With the possible exception of Lee , I wouldn't think any of them has anywhere near the reputation for being such an incredible military genius that Rommel has.
Kitchener went down in history as a firm and competent organizer of troops, not as a genius conqueror. Hindenburg and Moltke had extremely high reputations at the time which have since lost some of their luster... or are they still so highly regarded in Germany, in which case I'm wrong?
Kitchener was a massive popularity symbol. His value as a well-regarded hero was enormous for the Propaganda effort. Remember the famous "I want you" poster?
Quite well; a mustache like that is hard to forget.
But being well-regarded in one's own time as a war hero is not the same as a reputation for military genius, and certainly not the same as a lasting reputation. Kitchener was respected for his role in organizing armies, and for using those armies to conquer provinces. That won him laurels in his day- but never became known for any particularly brilliant victories that carved his place into history the way Cannae did for Hannibal.
A century later, his role as a general is largely forgotten- he did it, did it fairly competently, and was respected for it at the time, but there's a qualitative difference between Kitchener's reputation and Rommel's reputation.
Not everyone who fights and wins a war gets a reputation for being a military mastermind- Eisenhower didn't, for instance. And Eisenhower's achievements were in some respects like Kitchener's: strategic more than tactical. Eisenhower's leadership had relatively less to do with making his troops successful on the field, but a lot to do with organizing and deploying his forces so that he could wear down and defeat his enemies efficiently over the long run.
Compare this to Rommel, whose reputation as a great tactician was forged well before the war was over, to the point where he was being singled out as a great general by Churchill in parliament.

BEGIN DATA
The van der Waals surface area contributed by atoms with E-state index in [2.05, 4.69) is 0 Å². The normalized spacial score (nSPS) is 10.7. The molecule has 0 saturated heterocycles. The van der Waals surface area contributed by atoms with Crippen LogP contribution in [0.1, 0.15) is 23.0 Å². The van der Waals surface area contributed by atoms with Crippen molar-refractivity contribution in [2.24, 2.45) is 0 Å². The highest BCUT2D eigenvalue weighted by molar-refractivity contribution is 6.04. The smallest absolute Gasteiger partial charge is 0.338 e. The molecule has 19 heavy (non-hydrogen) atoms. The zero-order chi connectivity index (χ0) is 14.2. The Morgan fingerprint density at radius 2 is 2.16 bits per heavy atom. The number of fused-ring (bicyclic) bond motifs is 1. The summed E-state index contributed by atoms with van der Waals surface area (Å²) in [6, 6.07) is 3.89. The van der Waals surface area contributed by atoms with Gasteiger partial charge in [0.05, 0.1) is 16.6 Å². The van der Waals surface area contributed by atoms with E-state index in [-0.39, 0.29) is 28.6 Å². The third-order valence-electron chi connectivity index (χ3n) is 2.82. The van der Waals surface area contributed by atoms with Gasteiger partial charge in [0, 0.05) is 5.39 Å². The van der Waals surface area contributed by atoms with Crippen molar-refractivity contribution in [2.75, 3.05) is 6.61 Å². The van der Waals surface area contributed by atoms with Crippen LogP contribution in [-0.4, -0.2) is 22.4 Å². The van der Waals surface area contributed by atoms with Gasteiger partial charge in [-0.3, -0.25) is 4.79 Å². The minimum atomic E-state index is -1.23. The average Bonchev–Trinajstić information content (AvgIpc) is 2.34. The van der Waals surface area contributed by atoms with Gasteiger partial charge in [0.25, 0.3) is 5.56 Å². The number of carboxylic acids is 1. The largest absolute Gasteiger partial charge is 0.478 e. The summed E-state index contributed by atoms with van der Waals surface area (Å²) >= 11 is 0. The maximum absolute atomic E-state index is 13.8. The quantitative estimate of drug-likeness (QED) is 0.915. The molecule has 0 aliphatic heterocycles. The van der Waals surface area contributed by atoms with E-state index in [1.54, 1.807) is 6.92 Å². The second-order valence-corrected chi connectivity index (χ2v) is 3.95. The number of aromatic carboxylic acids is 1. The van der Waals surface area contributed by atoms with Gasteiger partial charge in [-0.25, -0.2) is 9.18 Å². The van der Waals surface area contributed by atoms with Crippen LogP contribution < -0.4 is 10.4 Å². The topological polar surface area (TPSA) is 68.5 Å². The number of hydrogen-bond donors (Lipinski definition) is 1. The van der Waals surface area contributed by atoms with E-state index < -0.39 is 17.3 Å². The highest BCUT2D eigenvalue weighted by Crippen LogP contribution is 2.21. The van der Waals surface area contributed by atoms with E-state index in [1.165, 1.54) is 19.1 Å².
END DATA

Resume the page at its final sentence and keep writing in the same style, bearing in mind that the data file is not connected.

A reputation like that merits a certain amount of scrutiny- how much of his success was due to his good luck, and how much to his skill? Where were his strengths, what were his weaknesses, and how important did those weaknesses turn out to be?
Even Belisarius was aided by the stupidity of his enemies enormously. If the Vandals had had competent commanders, Belisarius head would have met a spike on a wall.
Very possibly- I don't deny it. But then, the Vandals had a lot of advantages; Belisarius was mounting a campaign with smaller forces and invading an overseas opponent.
Analyzing Belisarius by the same standard- what were his strengths, what were his weaknesses- I'm not sure what conclusions to draw; it's not a history I'm that familiar with. What did he demonstrate himself to be bad at?
It really is a matter of time, I guess. In the 1910s Kitchener was hailed as the new Wellington, Moltke's reputation was enormous as well etc.
Yes, but Kitchener's reputation as an outstanding
commander didn't last more than a few decades, nor did Moltke's. Rommel (or Patton, to take his closest Allied counterpart) still have their reputations largely intact seventy years after their death. Wellington and Marlborough likewise, two and three centuries later... and Hannibal's reputation as a tactician will probably live as long as civilization on Earth.
Eleventh Century Remnant wrote:
What is this 'favourite character' you speak of? I have walls lined with bookshelves, having a single favourite character would be like having a favourite brick.
-Story of my literary tastes.